Mimi Zeiger

Critic, editor, curator and instigator.

Read an interview with Mimi in the Los Angeles Times.

Feature in Dwell Magazine.

A presentation of micro-scaled contemporary residences that demonstrate domesticity can be both compact and beautiful. How we live in cities—smaller, denser, smarter—is at the heart of Tiny Houses in the City. Urban areas across the globe are experiencing a renaissance, with once-forgotten downtowns and neighborhoods becoming increasingly popular for redevelopment. This book looks at the tiny house movement through the lens of metropolitan life. Tiny Houses in the City features an international collection of more than thirty homes that exemplify compact living at its best. The houses, apartments, and multifamily buildings and developments included make great architecture out of challenging locations and narrow sites. Focusing on dwelling spaces all under 1,000 square feet, Tiny Houses in the City illustrates strategies for building tiny in urban areas that include urban infill, adaptive reuse, transforming and flexible living spaces, and micro-unit buildings. The projects range from a 344-square-foot studio apartment in Hong Kong with movable walls, transformable furniture, and hidden storage that can be configured into twenty-four unique scenarios in a single space, to a townhouse-like London residence built in an old alley between two stately homes. Many of the residences chronicled in Tiny Houses in the City are indeed unique in design, but their economical size and ingenious interior spaces are the epitome of practicality and illustrate an acute understanding of compact living and its potential for the urban realm.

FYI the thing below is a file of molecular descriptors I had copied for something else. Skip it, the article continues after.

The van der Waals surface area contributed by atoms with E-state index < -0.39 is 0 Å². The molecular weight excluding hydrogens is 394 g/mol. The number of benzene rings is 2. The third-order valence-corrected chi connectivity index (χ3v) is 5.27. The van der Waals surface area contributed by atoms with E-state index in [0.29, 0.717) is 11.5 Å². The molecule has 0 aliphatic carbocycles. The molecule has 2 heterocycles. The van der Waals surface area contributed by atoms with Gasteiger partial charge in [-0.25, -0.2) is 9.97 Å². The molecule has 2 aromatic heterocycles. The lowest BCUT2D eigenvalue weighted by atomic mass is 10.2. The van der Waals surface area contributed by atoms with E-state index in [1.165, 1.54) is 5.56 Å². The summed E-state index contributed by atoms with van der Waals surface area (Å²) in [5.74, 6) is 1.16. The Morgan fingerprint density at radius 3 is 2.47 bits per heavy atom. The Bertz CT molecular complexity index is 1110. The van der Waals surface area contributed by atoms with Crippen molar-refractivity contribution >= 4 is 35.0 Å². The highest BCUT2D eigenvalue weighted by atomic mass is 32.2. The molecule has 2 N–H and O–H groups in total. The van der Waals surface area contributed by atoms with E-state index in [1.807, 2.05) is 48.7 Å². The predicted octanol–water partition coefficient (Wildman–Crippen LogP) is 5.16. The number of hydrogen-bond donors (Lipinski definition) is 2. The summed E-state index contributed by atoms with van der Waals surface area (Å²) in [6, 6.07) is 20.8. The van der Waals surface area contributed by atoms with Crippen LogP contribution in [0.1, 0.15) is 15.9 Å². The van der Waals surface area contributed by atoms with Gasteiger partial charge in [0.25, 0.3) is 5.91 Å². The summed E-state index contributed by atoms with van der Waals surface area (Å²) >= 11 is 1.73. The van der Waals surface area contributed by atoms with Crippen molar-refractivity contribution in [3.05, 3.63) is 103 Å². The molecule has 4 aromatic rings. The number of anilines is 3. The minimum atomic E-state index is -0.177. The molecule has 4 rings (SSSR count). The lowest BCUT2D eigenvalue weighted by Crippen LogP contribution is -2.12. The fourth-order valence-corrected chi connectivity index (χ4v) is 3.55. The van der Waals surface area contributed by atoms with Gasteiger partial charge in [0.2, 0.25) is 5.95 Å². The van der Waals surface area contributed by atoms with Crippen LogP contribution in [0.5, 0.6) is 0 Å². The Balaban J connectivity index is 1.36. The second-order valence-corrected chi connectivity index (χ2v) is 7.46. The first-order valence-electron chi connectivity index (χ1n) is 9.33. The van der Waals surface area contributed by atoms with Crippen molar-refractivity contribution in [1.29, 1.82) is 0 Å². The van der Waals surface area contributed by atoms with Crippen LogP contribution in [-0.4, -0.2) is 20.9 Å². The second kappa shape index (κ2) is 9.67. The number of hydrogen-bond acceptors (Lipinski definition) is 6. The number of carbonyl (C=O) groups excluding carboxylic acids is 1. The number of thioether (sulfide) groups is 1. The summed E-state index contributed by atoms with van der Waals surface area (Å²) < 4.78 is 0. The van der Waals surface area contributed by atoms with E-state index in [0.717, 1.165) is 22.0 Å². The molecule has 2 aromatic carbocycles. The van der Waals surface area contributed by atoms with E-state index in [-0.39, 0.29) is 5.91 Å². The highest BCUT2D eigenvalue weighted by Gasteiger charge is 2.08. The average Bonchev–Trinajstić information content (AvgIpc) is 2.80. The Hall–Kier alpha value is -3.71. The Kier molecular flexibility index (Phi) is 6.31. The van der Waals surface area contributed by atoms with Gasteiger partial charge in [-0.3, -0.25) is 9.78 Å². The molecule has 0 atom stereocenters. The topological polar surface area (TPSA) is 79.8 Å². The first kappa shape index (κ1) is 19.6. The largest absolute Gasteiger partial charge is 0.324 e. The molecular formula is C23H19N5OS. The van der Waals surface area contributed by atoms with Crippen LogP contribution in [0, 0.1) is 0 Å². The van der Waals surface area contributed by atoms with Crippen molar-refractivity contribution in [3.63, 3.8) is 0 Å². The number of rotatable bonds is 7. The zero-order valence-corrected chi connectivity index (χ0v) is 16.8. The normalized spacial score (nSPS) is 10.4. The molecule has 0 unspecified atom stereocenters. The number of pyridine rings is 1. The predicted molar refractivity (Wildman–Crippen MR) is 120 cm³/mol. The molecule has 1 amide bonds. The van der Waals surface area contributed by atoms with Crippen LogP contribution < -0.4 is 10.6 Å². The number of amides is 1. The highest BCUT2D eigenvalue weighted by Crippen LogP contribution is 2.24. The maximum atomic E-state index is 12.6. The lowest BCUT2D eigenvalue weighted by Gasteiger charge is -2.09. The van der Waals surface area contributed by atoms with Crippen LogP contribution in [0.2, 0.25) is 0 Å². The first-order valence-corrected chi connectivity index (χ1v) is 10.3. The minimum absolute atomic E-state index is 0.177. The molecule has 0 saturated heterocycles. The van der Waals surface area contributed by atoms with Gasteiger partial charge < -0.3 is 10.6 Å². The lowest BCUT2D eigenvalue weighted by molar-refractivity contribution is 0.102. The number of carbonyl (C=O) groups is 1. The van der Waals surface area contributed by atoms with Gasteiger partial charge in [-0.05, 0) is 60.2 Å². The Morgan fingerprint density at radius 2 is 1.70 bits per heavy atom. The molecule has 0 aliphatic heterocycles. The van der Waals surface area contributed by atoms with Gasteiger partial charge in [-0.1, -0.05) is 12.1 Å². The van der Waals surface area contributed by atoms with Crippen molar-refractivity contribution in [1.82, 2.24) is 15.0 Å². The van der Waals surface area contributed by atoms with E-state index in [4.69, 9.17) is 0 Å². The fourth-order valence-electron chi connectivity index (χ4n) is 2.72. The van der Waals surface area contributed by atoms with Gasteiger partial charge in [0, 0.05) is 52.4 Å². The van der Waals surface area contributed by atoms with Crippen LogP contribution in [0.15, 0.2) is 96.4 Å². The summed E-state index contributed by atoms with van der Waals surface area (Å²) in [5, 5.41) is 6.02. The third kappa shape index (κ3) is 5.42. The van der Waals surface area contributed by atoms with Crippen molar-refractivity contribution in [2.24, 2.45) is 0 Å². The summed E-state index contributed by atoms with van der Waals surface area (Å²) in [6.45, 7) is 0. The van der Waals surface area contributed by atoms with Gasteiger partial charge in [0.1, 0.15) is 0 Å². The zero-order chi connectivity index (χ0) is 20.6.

While putting the finishing touches on this combined west and southwest issue, AN received word of the passing of Edward Soja. According to colleagues, he had been ill for some time but I was unprepared for the news and was left mulling the death of one of Los Angeles’s critical voices at a time when questions of equity and identity— topics that he often wrote about—still need addressing.

A professor emeritus at UCLA’s Luskin School of Public Affairs, Soja was considered part of the L.A. School, a group that also includes Mike Davis. His 1989 book, Postmodern Geographies, came with the chunky academic subtitle “The Reassertion of Space in Critical Social Theory,” yet its ideas influenced architects and students well into the 1990s. For my generation, the use of “deconstruction” by Soja and others opened up new ways to understand, write about, and practice in the city. Read More …

A collaboration between Mimi Zeiger and Neil Donnelly

#platform is both a means of production and a place to take a stand.

#platform project is a collaborative publication and act of collective criticism.

#platform’s physical documents navigate back into the city, lingering as messages.

For the past four years, participants in the School of Visual Arts Summer Design Writing and Research Intensive in New York have used Twitter to document, research, and critique the city. The social media platform acts as a productive constraint, distilling individual observations and narratives into a public, digital text. Read More …

The Petersen Automotive Museum only reopened yesterday, but connoisseurs of Wilshire Boulevard architecture have been jawing about the eye-popping facade for months. Ever since a carapace of red steel ribbons started to appear, bending around the corner of Fairfax and arcing over the roof of the former Seibu department store, the structure designed by Kohn Pederson Fox has drawn pointed criticism.